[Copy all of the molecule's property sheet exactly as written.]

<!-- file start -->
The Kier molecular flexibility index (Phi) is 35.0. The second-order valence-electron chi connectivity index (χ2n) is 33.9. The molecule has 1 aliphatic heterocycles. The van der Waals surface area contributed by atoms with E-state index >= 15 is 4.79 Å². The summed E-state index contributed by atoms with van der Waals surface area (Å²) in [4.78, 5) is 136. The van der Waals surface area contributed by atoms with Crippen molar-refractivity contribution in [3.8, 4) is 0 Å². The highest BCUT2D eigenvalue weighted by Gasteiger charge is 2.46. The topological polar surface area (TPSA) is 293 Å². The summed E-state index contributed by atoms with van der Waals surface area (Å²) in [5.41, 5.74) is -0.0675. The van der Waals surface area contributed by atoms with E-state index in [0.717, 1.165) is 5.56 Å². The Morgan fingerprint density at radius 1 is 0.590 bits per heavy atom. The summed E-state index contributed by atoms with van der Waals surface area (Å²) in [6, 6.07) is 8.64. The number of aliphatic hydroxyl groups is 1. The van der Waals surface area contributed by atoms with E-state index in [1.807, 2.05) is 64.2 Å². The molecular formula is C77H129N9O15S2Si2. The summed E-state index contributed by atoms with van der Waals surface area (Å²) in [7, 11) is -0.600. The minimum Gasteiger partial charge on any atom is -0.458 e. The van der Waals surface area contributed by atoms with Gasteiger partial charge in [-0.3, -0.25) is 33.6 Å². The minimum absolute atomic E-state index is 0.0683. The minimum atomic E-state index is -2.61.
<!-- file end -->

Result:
The Kier molecular flexibility index (Phi) is 35.0. The second-order valence-electron chi connectivity index (χ2n) is 33.9. The molecule has 1 aliphatic heterocycles. The van der Waals surface area contributed by atoms with E-state index >= 15 is 4.79 Å². The summed E-state index contributed by atoms with van der Waals surface area (Å²) in [4.78, 5) is 136. The van der Waals surface area contributed by atoms with Crippen molar-refractivity contribution in [3.8, 4) is 0 Å². The highest BCUT2D eigenvalue weighted by Gasteiger charge is 2.46. The topological polar surface area (TPSA) is 293 Å². The summed E-state index contributed by atoms with van der Waals surface area (Å²) in [5.41, 5.74) is -0.0675. The van der Waals surface area contributed by atoms with E-state index in [0.717, 1.165) is 5.56 Å². The Morgan fingerprint density at radius 1 is 0.590 bits per heavy atom. The summed E-state index contributed by atoms with van der Waals surface area (Å²) in [6, 6.07) is 8.64. The number of aliphatic hydroxyl groups is 1. The van der Waals surface area contributed by atoms with E-state index in [1.807, 2.05) is 64.2 Å². The molecular formula is C77H129N9O15S2Si2. The summed E-state index contributed by atoms with van der Waals surface area (Å²) in [7, 11) is -0.600. The minimum Gasteiger partial charge on any atom is -0.458 e. The van der Waals surface area contributed by atoms with Gasteiger partial charge in [-0.3, -0.25) is 33.6 Å². The minimum absolute atomic E-state index is 0.0683. The minimum atomic E-state index is -2.61.